There could easily be an extremely significant, yet easily overlooked Naval dimension to any engagement with Russia in Ukraine.
The Russian troop buildup on its border with Ukraine introduces the prospect of a large-sc
Because it borders Eastern European NATO countries, Ukraine could easily be accessed by heavy land forces moving into position along the Russian border. The United States and NATO already operate large numbers of F-35 Lightning II stealth fighter jets on the European continent. There is already a credible U.S. and NATO force within striking distance of Ukraine.
However, what about the Black Sea? There could easily be an extremely significant, yet easily overlooked Naval dimension to any engagement with Russia in Ukraine. Ukraine borders the Black Sea, an area where the U.S. Navy operates frequently. At the very least, heavy and precise firepower such as submarine and ship-launched Tomahawk missiles could bring enormous destruction to Russian forces along the Ukrainian border. This is particularly true now because the new Tactical Tomahawk is able to track and destroy moving targets, a scenario that could make advancing Russian forces vulnerable to an attack from the Sea. This seems extremely significant, given that Tomahawks can travel as far as nine hundred miles to a target. Areas deep within Ukraine and Russia would therefore be vulnerable to cruise missile attack from the ocean.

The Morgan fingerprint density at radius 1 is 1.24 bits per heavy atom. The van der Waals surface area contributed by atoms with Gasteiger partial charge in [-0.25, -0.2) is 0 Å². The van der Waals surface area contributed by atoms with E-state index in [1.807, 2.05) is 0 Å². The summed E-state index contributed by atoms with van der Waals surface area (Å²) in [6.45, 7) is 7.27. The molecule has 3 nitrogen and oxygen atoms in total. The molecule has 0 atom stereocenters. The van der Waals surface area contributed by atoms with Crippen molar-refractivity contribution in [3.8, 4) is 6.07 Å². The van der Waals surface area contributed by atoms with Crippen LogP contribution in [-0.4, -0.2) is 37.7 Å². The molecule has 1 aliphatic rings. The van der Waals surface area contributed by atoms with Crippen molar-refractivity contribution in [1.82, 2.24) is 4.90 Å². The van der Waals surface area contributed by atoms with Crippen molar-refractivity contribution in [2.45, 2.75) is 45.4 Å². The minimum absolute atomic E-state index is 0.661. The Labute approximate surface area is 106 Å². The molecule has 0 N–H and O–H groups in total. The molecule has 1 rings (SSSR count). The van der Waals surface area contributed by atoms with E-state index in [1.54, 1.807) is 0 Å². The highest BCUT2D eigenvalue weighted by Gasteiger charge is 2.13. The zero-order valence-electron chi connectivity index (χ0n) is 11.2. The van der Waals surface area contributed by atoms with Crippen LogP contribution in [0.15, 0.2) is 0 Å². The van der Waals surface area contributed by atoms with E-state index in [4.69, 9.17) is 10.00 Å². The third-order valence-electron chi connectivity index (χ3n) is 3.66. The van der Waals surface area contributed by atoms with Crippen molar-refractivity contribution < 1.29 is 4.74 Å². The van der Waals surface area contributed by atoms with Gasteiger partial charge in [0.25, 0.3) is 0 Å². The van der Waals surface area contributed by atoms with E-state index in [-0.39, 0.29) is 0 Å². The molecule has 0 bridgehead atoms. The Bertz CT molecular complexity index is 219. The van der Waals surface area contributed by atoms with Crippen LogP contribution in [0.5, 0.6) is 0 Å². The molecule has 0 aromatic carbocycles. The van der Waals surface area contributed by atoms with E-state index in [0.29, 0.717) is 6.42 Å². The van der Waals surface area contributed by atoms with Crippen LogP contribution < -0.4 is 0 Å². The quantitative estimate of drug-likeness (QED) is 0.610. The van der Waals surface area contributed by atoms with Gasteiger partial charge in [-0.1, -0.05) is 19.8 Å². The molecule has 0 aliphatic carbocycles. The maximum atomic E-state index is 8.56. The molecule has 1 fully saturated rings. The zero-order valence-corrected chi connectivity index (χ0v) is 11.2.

What about aircraft carrier support? This could be critical, particularly if there were not yet a large enough number of F-35s in Europe able to respond to a Russian attack. Clearly European F-35s could have a huge impact, and the U.S. Air Force has its own F-35s forward-stationed in Europe to support a growing number of F-35-armed NATO and allied countries. What if these forces were supported by carrier-launched U.S. F-35Cs or even amphibious assault craft-launched F-35Bs? Such a scenario, projecting airpower over Ukraine from the ocean to fortify a land war against Russia, could be a decisive factor in warfare.
A large mass of Russian ground troops might be vulnerable to a substantial carrier-launched air campaign, provided air superiority could be achieved. Russia operates fifth-generation Su-57 stealth jets. But do they exist in sufficient numbers to have a real impact? Could they truly rival or match the range, precision, and lethality of an F-35?
Why wouldn’t an amphibious assault on Russian forces in Ukraine from the Black Sea be a significant option? The U.S. Navy likely operates with maritime superiority over the Russians, and a Marine Corps amphibious landing could bring a two-front conflict for occupying Russian forces to contend with. Should a beachhead of some kind be established, it could also offer a corridor of access for additional armed assets such as amphibious assault vehicles and other platforms. Should Russia have to defend NATO forces approaching from Eastern Europe and also fight off U.S. Navy attacks from the sea, they might have trouble holding any gains they might win in an initial invasion of Ukraine.
Kris Osborn is the defense editor for the National Interest. Osborn previously served at the Pentagon as a Highly Qualified Expert with the Office of the Assistant Secretary of the Army—Acquisition, Logistics & Technology. Osborn has also worked as an anchor and on-air military specialist at national TV networks. He has appeared as a guest military expert on Fox News, MSNBC, The Military Channel, and The History Channel. He also has a master’s degree in Comparative Literature from Columbia University.
ale land war. What would happen should NATO and the United States intervene to defend Ukraine in the event of a Russian invasion?